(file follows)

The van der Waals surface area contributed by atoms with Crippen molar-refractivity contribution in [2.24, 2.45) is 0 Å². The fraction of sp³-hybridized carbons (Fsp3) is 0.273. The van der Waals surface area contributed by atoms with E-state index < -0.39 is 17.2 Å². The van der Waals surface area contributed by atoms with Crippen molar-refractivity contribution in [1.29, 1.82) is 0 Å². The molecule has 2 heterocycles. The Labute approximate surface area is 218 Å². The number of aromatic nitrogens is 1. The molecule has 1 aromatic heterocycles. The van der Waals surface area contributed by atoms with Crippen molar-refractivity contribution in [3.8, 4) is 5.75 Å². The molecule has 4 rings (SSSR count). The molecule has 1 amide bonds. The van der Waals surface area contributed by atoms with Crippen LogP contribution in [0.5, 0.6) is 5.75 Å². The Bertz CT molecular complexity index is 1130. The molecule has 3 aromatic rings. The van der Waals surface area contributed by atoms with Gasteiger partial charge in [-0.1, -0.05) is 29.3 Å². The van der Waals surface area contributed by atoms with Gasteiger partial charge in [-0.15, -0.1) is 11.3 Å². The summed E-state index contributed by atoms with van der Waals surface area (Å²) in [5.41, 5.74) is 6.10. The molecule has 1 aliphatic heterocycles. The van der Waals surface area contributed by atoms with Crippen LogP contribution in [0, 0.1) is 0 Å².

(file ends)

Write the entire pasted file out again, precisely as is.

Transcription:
The van der Waals surface area contributed by atoms with Crippen molar-refractivity contribution in [2.24, 2.45) is 0 Å². The fraction of sp³-hybridized carbons (Fsp3) is 0.273. The van der Waals surface area contributed by atoms with E-state index < -0.39 is 17.2 Å². The van der Waals surface area contributed by atoms with Crippen molar-refractivity contribution in [1.29, 1.82) is 0 Å². The molecule has 2 heterocycles. The Labute approximate surface area is 218 Å². The number of aromatic nitrogens is 1. The molecule has 1 aromatic heterocycles. The van der Waals surface area contributed by atoms with Crippen molar-refractivity contribution in [3.8, 4) is 5.75 Å². The molecule has 4 rings (SSSR count). The molecule has 1 amide bonds. The van der Waals surface area contributed by atoms with Crippen LogP contribution in [0.5, 0.6) is 5.75 Å². The Bertz CT molecular complexity index is 1130. The molecule has 3 aromatic rings. The van der Waals surface area contributed by atoms with Gasteiger partial charge in [-0.1, -0.05) is 29.3 Å². The van der Waals surface area contributed by atoms with Gasteiger partial charge in [-0.15, -0.1) is 11.3 Å². The summed E-state index contributed by atoms with van der Waals surface area (Å²) in [5.41, 5.74) is 6.10. The molecule has 1 aliphatic heterocycles. The van der Waals surface area contributed by atoms with Crippen LogP contribution in [0, 0.1) is 0 Å².